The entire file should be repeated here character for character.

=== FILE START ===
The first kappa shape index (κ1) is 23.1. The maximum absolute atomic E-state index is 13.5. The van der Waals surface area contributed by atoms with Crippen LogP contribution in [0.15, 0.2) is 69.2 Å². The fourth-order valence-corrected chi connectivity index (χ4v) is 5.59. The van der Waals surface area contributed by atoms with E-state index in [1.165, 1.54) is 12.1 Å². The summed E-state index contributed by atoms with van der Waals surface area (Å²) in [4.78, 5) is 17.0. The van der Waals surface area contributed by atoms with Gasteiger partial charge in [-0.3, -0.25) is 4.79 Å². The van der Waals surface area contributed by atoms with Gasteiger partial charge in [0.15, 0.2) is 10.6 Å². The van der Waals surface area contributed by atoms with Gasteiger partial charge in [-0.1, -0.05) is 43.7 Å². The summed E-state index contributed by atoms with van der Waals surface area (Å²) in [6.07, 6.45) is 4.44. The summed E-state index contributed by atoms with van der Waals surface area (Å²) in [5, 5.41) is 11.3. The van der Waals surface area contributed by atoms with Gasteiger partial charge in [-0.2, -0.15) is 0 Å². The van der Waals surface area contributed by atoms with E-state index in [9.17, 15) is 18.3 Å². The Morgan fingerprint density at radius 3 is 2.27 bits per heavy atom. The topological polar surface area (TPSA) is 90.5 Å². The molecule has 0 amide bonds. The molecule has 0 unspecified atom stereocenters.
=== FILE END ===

The first kappa shape index (κ1) is 23.1. The maximum absolute atomic E-state index is 13.5. The van der Waals surface area contributed by atoms with Crippen LogP contribution in [0.15, 0.2) is 69.2 Å². The fourth-order valence-corrected chi connectivity index (χ4v) is 5.59. The van der Waals surface area contributed by atoms with E-state index in [1.165, 1.54) is 12.1 Å². The summed E-state index contributed by atoms with van der Waals surface area (Å²) in [4.78, 5) is 17.0. The van der Waals surface area contributed by atoms with Gasteiger partial charge in [-0.3, -0.25) is 4.79 Å². The van der Waals surface area contributed by atoms with Gasteiger partial charge in [0.15, 0.2) is 10.6 Å². The van der Waals surface area contributed by atoms with Gasteiger partial charge in [-0.1, -0.05) is 43.7 Å². The summed E-state index contributed by atoms with van der Waals surface area (Å²) in [6.07, 6.45) is 4.44. The summed E-state index contributed by atoms with van der Waals surface area (Å²) in [5, 5.41) is 11.3. The van der Waals surface area contributed by atoms with Gasteiger partial charge in [-0.2, -0.15) is 0 Å². The van der Waals surface area contributed by atoms with E-state index in [9.17, 15) is 18.3 Å². The Morgan fingerprint density at radius 3 is 2.27 bits per heavy atom. The topological polar surface area (TPSA) is 90.5 Å². The molecule has 0 amide bonds. The molecule has 0 unspecified atom stereocenters.